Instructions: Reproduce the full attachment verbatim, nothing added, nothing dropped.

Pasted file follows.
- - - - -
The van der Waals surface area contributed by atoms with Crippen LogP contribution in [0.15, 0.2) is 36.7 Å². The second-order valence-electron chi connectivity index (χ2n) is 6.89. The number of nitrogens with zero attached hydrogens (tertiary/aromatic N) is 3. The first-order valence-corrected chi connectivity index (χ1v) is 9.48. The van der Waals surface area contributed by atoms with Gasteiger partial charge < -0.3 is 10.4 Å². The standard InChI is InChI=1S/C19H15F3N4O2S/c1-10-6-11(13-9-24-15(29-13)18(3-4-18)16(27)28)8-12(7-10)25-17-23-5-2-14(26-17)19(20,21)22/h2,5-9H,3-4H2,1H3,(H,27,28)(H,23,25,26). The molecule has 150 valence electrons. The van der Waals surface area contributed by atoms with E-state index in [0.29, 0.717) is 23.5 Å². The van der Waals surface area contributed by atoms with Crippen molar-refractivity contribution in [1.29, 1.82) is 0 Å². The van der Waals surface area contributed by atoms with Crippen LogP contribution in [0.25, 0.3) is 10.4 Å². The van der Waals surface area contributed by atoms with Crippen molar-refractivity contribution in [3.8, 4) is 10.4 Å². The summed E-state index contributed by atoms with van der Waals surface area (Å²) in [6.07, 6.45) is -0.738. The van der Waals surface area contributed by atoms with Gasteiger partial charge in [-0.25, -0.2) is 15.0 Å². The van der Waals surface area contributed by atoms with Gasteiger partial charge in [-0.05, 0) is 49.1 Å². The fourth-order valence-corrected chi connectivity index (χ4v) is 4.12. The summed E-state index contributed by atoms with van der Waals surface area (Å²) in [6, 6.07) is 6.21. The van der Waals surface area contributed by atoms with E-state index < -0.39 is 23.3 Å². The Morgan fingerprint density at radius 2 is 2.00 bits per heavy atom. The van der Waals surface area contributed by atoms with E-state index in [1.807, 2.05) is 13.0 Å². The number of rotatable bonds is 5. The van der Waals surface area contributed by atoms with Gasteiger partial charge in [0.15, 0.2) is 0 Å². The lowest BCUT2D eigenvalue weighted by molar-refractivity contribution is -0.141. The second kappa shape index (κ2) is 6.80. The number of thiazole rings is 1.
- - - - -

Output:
The van der Waals surface area contributed by atoms with Crippen LogP contribution in [0.15, 0.2) is 36.7 Å². The second-order valence-electron chi connectivity index (χ2n) is 6.89. The number of nitrogens with zero attached hydrogens (tertiary/aromatic N) is 3. The first-order valence-corrected chi connectivity index (χ1v) is 9.48. The van der Waals surface area contributed by atoms with Gasteiger partial charge < -0.3 is 10.4 Å². The standard InChI is InChI=1S/C19H15F3N4O2S/c1-10-6-11(13-9-24-15(29-13)18(3-4-18)16(27)28)8-12(7-10)25-17-23-5-2-14(26-17)19(20,21)22/h2,5-9H,3-4H2,1H3,(H,27,28)(H,23,25,26). The molecule has 150 valence electrons. The van der Waals surface area contributed by atoms with E-state index in [0.29, 0.717) is 23.5 Å². The van der Waals surface area contributed by atoms with Crippen molar-refractivity contribution in [1.29, 1.82) is 0 Å². The van der Waals surface area contributed by atoms with Crippen LogP contribution in [0.25, 0.3) is 10.4 Å². The van der Waals surface area contributed by atoms with Crippen molar-refractivity contribution in [3.8, 4) is 10.4 Å². The summed E-state index contributed by atoms with van der Waals surface area (Å²) in [6.07, 6.45) is -0.738. The van der Waals surface area contributed by atoms with Gasteiger partial charge in [-0.25, -0.2) is 15.0 Å². The van der Waals surface area contributed by atoms with Gasteiger partial charge in [-0.05, 0) is 49.1 Å². The fourth-order valence-corrected chi connectivity index (χ4v) is 4.12. The summed E-state index contributed by atoms with van der Waals surface area (Å²) in [6, 6.07) is 6.21. The van der Waals surface area contributed by atoms with E-state index < -0.39 is 23.3 Å². The Morgan fingerprint density at radius 2 is 2.00 bits per heavy atom. The van der Waals surface area contributed by atoms with E-state index in [1.807, 2.05) is 13.0 Å². The number of rotatable bonds is 5. The van der Waals surface area contributed by atoms with Gasteiger partial charge in [0.15, 0.2) is 0 Å². The lowest BCUT2D eigenvalue weighted by molar-refractivity contribution is -0.141. The second kappa shape index (κ2) is 6.80. The number of thiazole rings is 1.